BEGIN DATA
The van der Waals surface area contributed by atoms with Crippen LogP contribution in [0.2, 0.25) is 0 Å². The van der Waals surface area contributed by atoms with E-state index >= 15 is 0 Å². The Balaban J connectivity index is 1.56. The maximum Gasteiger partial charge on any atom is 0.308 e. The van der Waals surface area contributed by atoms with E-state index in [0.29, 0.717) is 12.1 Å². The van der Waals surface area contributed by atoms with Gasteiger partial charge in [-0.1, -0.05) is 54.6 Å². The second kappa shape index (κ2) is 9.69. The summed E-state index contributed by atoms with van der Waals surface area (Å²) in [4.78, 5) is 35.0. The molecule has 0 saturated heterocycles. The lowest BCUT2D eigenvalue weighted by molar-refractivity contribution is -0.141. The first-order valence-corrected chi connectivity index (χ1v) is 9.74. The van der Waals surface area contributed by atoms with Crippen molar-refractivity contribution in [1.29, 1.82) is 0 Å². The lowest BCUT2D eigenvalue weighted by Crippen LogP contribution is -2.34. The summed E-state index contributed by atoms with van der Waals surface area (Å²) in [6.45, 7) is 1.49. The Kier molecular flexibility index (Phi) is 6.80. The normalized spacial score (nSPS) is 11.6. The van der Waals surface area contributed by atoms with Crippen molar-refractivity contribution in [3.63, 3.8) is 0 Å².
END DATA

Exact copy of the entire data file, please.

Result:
The van der Waals surface area contributed by atoms with Crippen LogP contribution in [0.2, 0.25) is 0 Å². The van der Waals surface area contributed by atoms with E-state index >= 15 is 0 Å². The Balaban J connectivity index is 1.56. The maximum Gasteiger partial charge on any atom is 0.308 e. The van der Waals surface area contributed by atoms with E-state index in [0.29, 0.717) is 12.1 Å². The van der Waals surface area contributed by atoms with Gasteiger partial charge in [-0.1, -0.05) is 54.6 Å². The second kappa shape index (κ2) is 9.69. The summed E-state index contributed by atoms with van der Waals surface area (Å²) in [4.78, 5) is 35.0. The molecule has 0 saturated heterocycles. The lowest BCUT2D eigenvalue weighted by molar-refractivity contribution is -0.141. The first-order valence-corrected chi connectivity index (χ1v) is 9.74. The van der Waals surface area contributed by atoms with Crippen molar-refractivity contribution in [1.29, 1.82) is 0 Å². The lowest BCUT2D eigenvalue weighted by Crippen LogP contribution is -2.34. The summed E-state index contributed by atoms with van der Waals surface area (Å²) in [6.45, 7) is 1.49. The Kier molecular flexibility index (Phi) is 6.80. The normalized spacial score (nSPS) is 11.6. The van der Waals surface area contributed by atoms with Crippen molar-refractivity contribution in [3.63, 3.8) is 0 Å².